MC: Tell me about the days of Shampoo and the formation of the Drag Mafia. It’s like Philadelphia’s own Justice League!
BL: I owe a lot to my work at Shampoo. Dan Contarino gave me my chance and believed in me-and I worked till I got myself right. Shampoo was the zenth of Philly gay nightlife. I could not have asked for a better way to spend my twenties. Shampoo was our Studio 54. Gay night, straight night, goth night-it didn’t matter what night, we were all together. We had the hottest people working at the door, to make sure you looked right before you got inside. Then three floors with different themes in every room. The greatest bartenders whose names are still legendary. And wall to wall celebrities. Lady Bunny would come to host and DJ, Sky and Corvette, Vivacious, Amanda Lepore, Willie Ninja, Lady Kier-I even partied with Ian McKellen during the gay film festival parties. Drag Mafia always had a few hundred people watching the show for close to ten years. We had the godfather of house-“Walk for Me” Robbie Tronco in the booth, and later Guido Osorio from Razor and Guido fame.
MC: The diversity of the Philadelphia scene was celebrated at that time correct?
BL: Absolutely. Shampoo gave me a platform for my POC and trans brothers and sisters. During this time the Philly drag scene was mostly trans performers, and we all worked at Bob and Barbara’s. Other clubs just asked for strictly drag queens. Shampoo let me bring my trans brothers and sisters and welcome them into this nightlife scene. Most of my friends today will tell me that their first time meeting a trans person was at one of my shows. When Shampoo closed-it really was a hit to Philly. Like I said before, every booking I get begins with, “I used to see you at Shampoo.” I really took my time there for granted as it seemed like the days would never end. I’m so very grateful I got to experience that moment of gay history.
MC: You have recently created a Drag Queen Story Hour in Philadelphia and it’s arguably one of the most successful and established around. Tell me about what made you fall in love with doing that and how it’s taken off.
BL: I thought working with the kids was going to be rewarding, but I never knew the impact it would give me as a person. I did my first appearance at Lume Studios here in South Philly, then the Fumo Library picked me up and sent me off to all the other local libraries. When the Please Touch Museum hired me, it exploded! Philly Parks and Rec now sends me to places like Love Park, the River Rink, the Horticultural Center-it’s amazing how the city has embraced the program. My version of Story Time is for both the kids and the adults. I can throw in some jokes that get laughs from the parents, and the kids stay involved with singing and art activities-runway dancing-it’s fun for all ages. I really cannot express how wondrous it is to look into the audience and see not only the same-sex parents, but also the heteronormative parents. They bring their boys in dresses with nail polish, their girls in superhero capes-and they really show me that this generation of parents knows no gender boundaries.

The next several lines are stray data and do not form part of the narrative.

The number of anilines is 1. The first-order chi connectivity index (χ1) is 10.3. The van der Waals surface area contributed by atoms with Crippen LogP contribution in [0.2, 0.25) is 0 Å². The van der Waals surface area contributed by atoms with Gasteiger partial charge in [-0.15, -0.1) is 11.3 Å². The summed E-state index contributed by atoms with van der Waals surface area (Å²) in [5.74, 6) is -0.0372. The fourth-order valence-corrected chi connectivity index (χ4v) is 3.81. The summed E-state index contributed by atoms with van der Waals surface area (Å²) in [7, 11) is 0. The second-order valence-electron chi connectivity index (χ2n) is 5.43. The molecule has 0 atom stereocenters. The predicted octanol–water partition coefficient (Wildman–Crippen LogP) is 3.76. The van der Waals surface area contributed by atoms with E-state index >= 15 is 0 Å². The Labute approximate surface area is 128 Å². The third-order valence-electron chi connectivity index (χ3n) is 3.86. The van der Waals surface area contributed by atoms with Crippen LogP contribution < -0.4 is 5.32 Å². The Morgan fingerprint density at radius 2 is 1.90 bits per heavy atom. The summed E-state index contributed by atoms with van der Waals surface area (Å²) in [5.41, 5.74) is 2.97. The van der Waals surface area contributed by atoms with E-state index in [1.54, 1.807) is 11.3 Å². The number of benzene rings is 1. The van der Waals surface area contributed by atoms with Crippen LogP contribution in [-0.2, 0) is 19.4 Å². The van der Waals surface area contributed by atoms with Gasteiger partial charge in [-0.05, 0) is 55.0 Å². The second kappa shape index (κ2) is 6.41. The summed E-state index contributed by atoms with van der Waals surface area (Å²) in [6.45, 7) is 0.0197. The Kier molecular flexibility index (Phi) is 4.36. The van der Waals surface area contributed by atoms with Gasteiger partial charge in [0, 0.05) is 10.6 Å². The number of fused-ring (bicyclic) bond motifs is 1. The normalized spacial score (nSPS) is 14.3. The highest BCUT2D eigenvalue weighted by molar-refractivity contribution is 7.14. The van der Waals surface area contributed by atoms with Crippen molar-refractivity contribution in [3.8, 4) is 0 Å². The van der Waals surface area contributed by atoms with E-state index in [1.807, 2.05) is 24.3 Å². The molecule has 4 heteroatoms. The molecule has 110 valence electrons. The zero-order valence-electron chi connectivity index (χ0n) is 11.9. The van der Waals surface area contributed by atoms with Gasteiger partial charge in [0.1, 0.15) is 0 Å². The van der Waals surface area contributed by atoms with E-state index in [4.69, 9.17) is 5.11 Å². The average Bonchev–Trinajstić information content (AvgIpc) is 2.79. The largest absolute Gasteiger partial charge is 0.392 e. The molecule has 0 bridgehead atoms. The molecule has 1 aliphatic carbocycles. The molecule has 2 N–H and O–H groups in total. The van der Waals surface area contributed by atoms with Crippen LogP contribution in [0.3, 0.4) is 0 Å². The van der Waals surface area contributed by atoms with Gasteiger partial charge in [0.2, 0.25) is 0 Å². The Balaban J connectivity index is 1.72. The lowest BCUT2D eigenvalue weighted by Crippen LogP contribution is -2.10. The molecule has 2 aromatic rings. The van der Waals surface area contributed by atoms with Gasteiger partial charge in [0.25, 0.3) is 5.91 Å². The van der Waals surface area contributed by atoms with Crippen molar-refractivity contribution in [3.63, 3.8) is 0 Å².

MC: It must be absolutely surreal to see a societal change that you are helping to contribute to.
BL: I get really emotional at some of these events because I know this program is giving visibility and insights of other cultures and lifestyles to these kids in the audiences, and my generation had never seen this kind of programming as adolescents. It would have made coming out so much easier to my generation to have seen such visibility in my life. I even changed up my program last summer to include puppets which asked questions that parents or their kids may be too scared to ask like, “can boys wear dresses”, or can “girls play sports?” The Please Touch Museum gives me access to their child educators that help me evolve the program every year in to something bigger and better, and I’m grateful that i can have this platform to help give visibility to this new generation of families.
MC: Philadelphia and otherwise; who are some of your own personal heroes and why?